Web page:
Montclair State University is a place where all students are recognized for their hard work and achievements. No one is left behind in having something unique to offer in the classroom. Military and veteran students are no exception.
The SALUTE Honor Society is a campuswide organization that recognizes the academic achievements of veteran and military students on college campuses across the country. Veterans and military students are often awarded with recognition for not only their academic achievements but also their service to their country and community.
According to Jonathan Gubitosi, a graduate student worker and assistant veteran advisor, there are about 260 veterans on Montclair State’s campus. Eighty percent of these students have been using their G.I. Montgomery Bill benefits that provide educational assistance from the government.
Gubitosi has recently organized the SALUTE Honor Society, which is an orientation program for veterans that would help them adapt to civilian life as well as transition to university and assist them in getting socially involved on campus.
“This is the only honor society in the country that recognizes a student’s military service and their academic achievement,” Gubitosi said.
The honor society was started at Colorado State University. Now the program has local headquarters across the state in universities such as Monmouth State University, New Jersey City University and Hudson County College.
Kenneth Key is the university’s veteran certifying official. Key helps veterans who are eligible for the G.I. Montgomery Bill.
As a Montclair State alumnus and a veteran himself who served as the national guard in the Air Force, Key considers himself a positive influence on military students.
“No question is too small,” Key said. “Don’t be afraid to apply for different programs.”
Working alongside Key is Retention Specialist Mahfuza Kochi, who is tasked with assisting veteran students to register for classes and helps keep them updated with important information.
Key and Kochi recommend a visual arts workshop course, ARGS 260-13: Veteran Papermaking, for all veterans students. The course creates a feeling of community and belonging among veterans.
“It was a great course,” Key said. “[The veterans] really got the chance to say things they didn’t get to say earlier, and they have really strong camaraderie with each other.”
Key explained why veterans become close friends after taking the course.
“A lot of times, [veterans] don’t get the chance to say what happened when we’re on active duty,” Key said. “[In the course], they share that with each other, and they become really close friends.”
Senior exercise science major and veteran Christopher Feckso was more than willing to share his experiences as a leader and emphasized the invaluable lessons he learned in teamwork and leadership.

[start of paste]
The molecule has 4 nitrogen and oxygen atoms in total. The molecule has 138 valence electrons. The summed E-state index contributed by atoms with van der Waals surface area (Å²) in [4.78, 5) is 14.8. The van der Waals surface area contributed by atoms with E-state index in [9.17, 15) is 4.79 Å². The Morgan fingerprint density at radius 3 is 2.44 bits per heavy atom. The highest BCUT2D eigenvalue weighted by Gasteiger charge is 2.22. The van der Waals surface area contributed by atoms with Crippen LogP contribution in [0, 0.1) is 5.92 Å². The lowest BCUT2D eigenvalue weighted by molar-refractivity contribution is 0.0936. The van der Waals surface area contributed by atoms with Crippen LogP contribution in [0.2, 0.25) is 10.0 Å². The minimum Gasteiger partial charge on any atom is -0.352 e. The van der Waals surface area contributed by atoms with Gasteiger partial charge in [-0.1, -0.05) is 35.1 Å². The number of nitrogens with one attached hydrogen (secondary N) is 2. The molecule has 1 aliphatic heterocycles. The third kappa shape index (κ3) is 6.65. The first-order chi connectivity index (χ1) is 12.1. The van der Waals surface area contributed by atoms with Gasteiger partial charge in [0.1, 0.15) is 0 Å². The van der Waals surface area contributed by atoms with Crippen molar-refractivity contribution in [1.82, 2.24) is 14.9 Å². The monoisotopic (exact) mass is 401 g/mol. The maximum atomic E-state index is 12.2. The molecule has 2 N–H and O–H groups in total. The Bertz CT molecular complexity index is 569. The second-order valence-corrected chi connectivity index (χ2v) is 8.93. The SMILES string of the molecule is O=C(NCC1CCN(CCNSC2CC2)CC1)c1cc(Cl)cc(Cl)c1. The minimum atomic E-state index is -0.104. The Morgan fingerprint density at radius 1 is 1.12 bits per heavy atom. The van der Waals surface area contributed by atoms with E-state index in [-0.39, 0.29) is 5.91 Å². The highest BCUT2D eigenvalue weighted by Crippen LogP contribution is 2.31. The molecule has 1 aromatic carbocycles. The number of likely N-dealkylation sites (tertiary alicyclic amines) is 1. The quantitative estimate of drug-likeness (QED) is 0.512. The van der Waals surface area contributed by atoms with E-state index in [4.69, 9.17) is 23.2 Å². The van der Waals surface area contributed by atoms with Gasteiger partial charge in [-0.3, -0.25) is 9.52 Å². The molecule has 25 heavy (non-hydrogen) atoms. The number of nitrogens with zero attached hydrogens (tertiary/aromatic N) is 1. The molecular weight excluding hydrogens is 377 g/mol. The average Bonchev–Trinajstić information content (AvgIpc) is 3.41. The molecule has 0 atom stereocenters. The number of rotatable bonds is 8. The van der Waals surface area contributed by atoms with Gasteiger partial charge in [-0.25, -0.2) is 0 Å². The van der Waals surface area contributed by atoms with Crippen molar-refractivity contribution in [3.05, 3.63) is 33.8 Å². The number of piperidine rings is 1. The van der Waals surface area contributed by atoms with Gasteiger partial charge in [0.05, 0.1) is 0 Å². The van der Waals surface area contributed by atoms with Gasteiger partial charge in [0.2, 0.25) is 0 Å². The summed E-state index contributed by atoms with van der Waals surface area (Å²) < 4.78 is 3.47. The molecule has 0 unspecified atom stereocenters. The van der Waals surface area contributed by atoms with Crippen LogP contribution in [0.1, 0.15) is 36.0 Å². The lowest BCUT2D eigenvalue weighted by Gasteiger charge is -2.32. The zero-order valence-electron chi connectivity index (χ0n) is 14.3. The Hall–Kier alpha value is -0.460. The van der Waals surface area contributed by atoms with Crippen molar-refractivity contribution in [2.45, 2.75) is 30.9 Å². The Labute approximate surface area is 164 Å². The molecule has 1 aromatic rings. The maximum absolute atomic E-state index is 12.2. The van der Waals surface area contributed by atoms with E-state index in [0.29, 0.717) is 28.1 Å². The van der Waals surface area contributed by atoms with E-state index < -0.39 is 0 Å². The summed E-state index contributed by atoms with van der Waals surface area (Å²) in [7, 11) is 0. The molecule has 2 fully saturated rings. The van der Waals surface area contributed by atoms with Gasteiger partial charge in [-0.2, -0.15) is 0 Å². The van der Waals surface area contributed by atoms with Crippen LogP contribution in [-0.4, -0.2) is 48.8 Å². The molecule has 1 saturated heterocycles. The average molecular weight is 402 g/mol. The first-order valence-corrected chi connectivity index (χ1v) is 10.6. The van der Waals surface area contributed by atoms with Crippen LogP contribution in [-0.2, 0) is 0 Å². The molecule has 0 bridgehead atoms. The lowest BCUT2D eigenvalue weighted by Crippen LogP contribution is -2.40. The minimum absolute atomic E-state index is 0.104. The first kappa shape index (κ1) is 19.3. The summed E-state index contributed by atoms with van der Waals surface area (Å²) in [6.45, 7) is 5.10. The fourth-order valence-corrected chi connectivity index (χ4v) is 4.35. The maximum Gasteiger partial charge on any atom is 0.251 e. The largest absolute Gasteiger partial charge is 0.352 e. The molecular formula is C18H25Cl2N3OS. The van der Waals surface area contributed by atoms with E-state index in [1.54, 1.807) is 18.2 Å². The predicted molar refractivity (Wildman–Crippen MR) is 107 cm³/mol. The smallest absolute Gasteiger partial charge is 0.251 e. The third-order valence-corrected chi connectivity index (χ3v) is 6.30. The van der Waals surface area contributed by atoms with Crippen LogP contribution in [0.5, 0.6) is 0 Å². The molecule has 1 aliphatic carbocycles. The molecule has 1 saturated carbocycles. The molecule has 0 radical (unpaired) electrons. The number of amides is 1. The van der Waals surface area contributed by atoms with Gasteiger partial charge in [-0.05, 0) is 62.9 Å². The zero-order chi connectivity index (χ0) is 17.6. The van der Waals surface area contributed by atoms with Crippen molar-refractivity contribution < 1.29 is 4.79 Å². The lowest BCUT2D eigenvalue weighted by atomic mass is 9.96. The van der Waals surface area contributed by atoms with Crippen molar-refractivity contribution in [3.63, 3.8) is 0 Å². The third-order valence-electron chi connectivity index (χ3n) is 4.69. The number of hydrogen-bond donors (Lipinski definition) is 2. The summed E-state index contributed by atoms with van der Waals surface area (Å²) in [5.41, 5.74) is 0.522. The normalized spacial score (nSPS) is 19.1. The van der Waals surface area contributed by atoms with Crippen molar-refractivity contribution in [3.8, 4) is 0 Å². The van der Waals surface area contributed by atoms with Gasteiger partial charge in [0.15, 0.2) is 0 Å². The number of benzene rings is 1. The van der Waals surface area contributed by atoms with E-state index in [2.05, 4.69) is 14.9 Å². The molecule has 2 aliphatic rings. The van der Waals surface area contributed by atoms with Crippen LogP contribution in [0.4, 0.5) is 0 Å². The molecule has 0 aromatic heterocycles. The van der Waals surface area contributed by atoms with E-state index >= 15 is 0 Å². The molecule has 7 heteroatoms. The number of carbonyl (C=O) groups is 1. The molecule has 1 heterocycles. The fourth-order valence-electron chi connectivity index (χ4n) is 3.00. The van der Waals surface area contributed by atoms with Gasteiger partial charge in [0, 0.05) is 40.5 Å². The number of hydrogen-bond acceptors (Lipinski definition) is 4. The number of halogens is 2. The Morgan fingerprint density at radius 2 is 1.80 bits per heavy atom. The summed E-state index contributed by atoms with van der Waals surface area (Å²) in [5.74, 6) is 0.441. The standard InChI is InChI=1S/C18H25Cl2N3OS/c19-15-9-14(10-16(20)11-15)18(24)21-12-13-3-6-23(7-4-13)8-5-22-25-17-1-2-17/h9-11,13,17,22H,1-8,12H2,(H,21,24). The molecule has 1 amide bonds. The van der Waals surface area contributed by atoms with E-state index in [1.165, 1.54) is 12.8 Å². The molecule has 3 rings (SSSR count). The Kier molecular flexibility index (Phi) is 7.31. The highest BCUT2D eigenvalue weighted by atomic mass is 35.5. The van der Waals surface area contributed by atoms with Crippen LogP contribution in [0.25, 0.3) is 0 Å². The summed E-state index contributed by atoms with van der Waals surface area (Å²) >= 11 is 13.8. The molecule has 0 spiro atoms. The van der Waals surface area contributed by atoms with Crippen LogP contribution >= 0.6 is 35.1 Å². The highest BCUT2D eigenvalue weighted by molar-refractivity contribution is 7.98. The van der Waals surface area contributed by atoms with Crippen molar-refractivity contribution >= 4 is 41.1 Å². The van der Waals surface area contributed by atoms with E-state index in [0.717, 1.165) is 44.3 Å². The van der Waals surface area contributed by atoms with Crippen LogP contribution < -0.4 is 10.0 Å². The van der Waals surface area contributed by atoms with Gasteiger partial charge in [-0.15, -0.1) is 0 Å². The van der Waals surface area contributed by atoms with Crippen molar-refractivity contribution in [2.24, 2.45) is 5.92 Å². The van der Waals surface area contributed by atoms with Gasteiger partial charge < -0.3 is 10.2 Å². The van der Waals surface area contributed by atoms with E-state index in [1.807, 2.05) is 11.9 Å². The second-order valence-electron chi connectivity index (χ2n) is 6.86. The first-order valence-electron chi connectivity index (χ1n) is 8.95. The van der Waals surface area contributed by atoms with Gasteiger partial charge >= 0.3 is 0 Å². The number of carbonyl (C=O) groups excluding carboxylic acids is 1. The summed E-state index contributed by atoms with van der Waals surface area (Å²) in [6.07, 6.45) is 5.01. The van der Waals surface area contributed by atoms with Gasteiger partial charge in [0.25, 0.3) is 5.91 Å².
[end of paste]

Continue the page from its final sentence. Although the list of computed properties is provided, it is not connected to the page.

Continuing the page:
“You are the first individual leadership role, so you take whatever you learn beforehand and you kind of apply it to a team,” Feckso said. “You have your group of people, whether it’s one to four or five people at a time. You’re taking them under your wing. You’re teaching them the job. You’re teaching them as a future leader, so you’re giving them your expertise to build them up.”
Feckso believes that serving in the Air Force brought out a sense of community and is a great way to make a person stand out in his or her community when it comes to seeking employment.
When asked if Montclair State was providing him with the resources and tools for success, Feckso agreed that the university’s resources were helping him move in the right direction. He considers Key and Kochi to be resourceful guides in assisting him to adjusting to campus life.
“[Kochi] was my first adviser and helped me out,” Feckso said. “Even as far as the veteran side, but mainly that was Mr. Key. He has all the answers, so anything I needed he was right there. He was someone that if I had a question, I knew he was the guy I was gonna go to.”
William Power, a veteran that served in the army in 1987, agrees that Montclair State is providing him with all the resources to succeed.
“So far, my experiences here have been great,” Power said.
When asked about the strengths that he could bring to the classroom, Power claimed that it was his confidence and his physical experiences while serving that have carried him through.
“[I was] jumping out of helicopters and repelling off buildings,” Power said. “I saw that I could do it.”
Key’s word of advice to incoming students and veterans are the following: Get as involved on campus as possible.
“One of the things that I found out about most vets, they really regret the fact that once they graduated, they didn’t participate in a lot of activities that they should have participated in,” Key said.